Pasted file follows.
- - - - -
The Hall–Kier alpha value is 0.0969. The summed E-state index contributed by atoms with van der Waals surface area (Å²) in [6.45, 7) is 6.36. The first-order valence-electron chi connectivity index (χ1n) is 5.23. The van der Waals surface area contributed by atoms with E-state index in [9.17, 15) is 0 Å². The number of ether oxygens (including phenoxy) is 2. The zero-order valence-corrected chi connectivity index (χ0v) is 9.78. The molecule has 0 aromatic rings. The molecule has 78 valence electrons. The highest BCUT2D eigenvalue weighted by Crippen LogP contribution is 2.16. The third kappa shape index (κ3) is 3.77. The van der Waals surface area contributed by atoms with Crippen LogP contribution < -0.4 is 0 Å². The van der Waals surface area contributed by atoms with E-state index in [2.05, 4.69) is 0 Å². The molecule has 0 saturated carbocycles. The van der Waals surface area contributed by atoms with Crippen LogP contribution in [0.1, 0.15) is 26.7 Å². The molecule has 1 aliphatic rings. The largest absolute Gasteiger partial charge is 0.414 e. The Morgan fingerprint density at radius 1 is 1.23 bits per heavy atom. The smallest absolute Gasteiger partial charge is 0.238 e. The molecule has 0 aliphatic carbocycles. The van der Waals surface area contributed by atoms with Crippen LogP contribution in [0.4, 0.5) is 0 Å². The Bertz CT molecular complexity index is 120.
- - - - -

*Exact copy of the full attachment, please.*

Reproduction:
The Hall–Kier alpha value is 0.0969. The summed E-state index contributed by atoms with van der Waals surface area (Å²) in [6.45, 7) is 6.36. The first-order valence-electron chi connectivity index (χ1n) is 5.23. The van der Waals surface area contributed by atoms with E-state index in [9.17, 15) is 0 Å². The number of ether oxygens (including phenoxy) is 2. The zero-order valence-corrected chi connectivity index (χ0v) is 9.78. The molecule has 0 aromatic rings. The molecule has 78 valence electrons. The highest BCUT2D eigenvalue weighted by Crippen LogP contribution is 2.16. The third kappa shape index (κ3) is 3.77. The van der Waals surface area contributed by atoms with Crippen LogP contribution < -0.4 is 0 Å². The van der Waals surface area contributed by atoms with E-state index in [2.05, 4.69) is 0 Å². The molecule has 0 saturated carbocycles. The van der Waals surface area contributed by atoms with Crippen LogP contribution in [0.1, 0.15) is 26.7 Å². The molecule has 1 aliphatic rings. The largest absolute Gasteiger partial charge is 0.414 e. The Morgan fingerprint density at radius 1 is 1.23 bits per heavy atom. The smallest absolute Gasteiger partial charge is 0.238 e. The molecule has 0 aliphatic carbocycles. The van der Waals surface area contributed by atoms with Crippen LogP contribution in [0.4, 0.5) is 0 Å². The Bertz CT molecular complexity index is 120.